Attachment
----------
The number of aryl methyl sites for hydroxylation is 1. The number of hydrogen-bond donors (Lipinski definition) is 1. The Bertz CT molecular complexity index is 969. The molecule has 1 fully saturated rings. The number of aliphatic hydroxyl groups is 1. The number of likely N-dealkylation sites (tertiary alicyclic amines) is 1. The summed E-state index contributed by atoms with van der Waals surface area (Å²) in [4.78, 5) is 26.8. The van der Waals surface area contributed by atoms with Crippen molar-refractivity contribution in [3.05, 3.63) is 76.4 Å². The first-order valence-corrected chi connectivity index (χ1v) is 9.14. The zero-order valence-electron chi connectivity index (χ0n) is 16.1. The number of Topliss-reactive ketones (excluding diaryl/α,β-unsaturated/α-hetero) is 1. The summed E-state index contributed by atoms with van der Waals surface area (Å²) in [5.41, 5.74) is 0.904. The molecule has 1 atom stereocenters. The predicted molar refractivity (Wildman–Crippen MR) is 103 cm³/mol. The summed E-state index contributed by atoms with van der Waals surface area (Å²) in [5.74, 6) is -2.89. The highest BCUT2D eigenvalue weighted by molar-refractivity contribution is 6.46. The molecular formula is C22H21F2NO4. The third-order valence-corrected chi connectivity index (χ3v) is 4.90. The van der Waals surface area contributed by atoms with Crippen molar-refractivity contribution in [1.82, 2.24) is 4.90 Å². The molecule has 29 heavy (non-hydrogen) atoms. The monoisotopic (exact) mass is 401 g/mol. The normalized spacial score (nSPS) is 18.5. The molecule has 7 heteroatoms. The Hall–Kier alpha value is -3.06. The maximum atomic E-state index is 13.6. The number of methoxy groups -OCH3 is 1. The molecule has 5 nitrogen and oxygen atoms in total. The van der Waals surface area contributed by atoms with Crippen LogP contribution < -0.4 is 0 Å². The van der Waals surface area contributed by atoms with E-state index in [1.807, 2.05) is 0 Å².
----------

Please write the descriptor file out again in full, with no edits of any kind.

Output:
The number of aryl methyl sites for hydroxylation is 1. The number of hydrogen-bond donors (Lipinski definition) is 1. The Bertz CT molecular complexity index is 969. The molecule has 1 fully saturated rings. The number of aliphatic hydroxyl groups is 1. The number of likely N-dealkylation sites (tertiary alicyclic amines) is 1. The summed E-state index contributed by atoms with van der Waals surface area (Å²) in [4.78, 5) is 26.8. The van der Waals surface area contributed by atoms with Crippen molar-refractivity contribution in [3.05, 3.63) is 76.4 Å². The first-order valence-corrected chi connectivity index (χ1v) is 9.14. The zero-order valence-electron chi connectivity index (χ0n) is 16.1. The number of Topliss-reactive ketones (excluding diaryl/α,β-unsaturated/α-hetero) is 1. The summed E-state index contributed by atoms with van der Waals surface area (Å²) in [5.41, 5.74) is 0.904. The molecule has 1 atom stereocenters. The predicted molar refractivity (Wildman–Crippen MR) is 103 cm³/mol. The summed E-state index contributed by atoms with van der Waals surface area (Å²) in [5.74, 6) is -2.89. The highest BCUT2D eigenvalue weighted by molar-refractivity contribution is 6.46. The molecular formula is C22H21F2NO4. The third-order valence-corrected chi connectivity index (χ3v) is 4.90. The van der Waals surface area contributed by atoms with Crippen molar-refractivity contribution in [1.82, 2.24) is 4.90 Å². The molecule has 29 heavy (non-hydrogen) atoms. The monoisotopic (exact) mass is 401 g/mol. The normalized spacial score (nSPS) is 18.5. The molecule has 7 heteroatoms. The Hall–Kier alpha value is -3.06. The maximum atomic E-state index is 13.6. The number of methoxy groups -OCH3 is 1. The molecule has 5 nitrogen and oxygen atoms in total. The van der Waals surface area contributed by atoms with Crippen LogP contribution < -0.4 is 0 Å². The van der Waals surface area contributed by atoms with E-state index in [1.807, 2.05) is 0 Å².